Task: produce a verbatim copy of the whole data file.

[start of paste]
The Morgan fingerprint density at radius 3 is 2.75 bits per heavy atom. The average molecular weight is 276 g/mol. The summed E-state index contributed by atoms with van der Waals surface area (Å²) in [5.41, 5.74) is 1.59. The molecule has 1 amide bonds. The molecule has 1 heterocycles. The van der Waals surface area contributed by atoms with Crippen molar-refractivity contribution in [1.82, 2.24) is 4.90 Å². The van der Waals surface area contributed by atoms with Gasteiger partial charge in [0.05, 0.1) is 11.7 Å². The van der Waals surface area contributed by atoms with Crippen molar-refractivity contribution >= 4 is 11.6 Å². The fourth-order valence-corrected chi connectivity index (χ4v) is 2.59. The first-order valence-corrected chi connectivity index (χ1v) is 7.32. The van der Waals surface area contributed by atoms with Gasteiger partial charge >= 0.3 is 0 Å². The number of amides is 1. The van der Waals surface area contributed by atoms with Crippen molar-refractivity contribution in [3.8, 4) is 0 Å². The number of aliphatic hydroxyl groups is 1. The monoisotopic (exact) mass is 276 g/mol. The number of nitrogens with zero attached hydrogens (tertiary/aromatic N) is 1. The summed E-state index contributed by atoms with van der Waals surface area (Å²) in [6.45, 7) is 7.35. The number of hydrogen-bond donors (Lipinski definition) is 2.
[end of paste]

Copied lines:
The Morgan fingerprint density at radius 3 is 2.75 bits per heavy atom. The average molecular weight is 276 g/mol. The summed E-state index contributed by atoms with van der Waals surface area (Å²) in [5.41, 5.74) is 1.59. The molecule has 1 amide bonds. The molecule has 1 heterocycles. The van der Waals surface area contributed by atoms with Crippen molar-refractivity contribution in [1.82, 2.24) is 4.90 Å². The van der Waals surface area contributed by atoms with Gasteiger partial charge in [0.05, 0.1) is 11.7 Å². The van der Waals surface area contributed by atoms with Crippen molar-refractivity contribution >= 4 is 11.6 Å². The fourth-order valence-corrected chi connectivity index (χ4v) is 2.59. The first-order valence-corrected chi connectivity index (χ1v) is 7.32. The van der Waals surface area contributed by atoms with Gasteiger partial charge >= 0.3 is 0 Å². The number of amides is 1. The van der Waals surface area contributed by atoms with Crippen molar-refractivity contribution in [3.8, 4) is 0 Å². The number of aliphatic hydroxyl groups is 1. The monoisotopic (exact) mass is 276 g/mol. The number of nitrogens with zero attached hydrogens (tertiary/aromatic N) is 1. The summed E-state index contributed by atoms with van der Waals surface area (Å²) in [6.45, 7) is 7.35. The number of hydrogen-bond donors (Lipinski definition) is 2.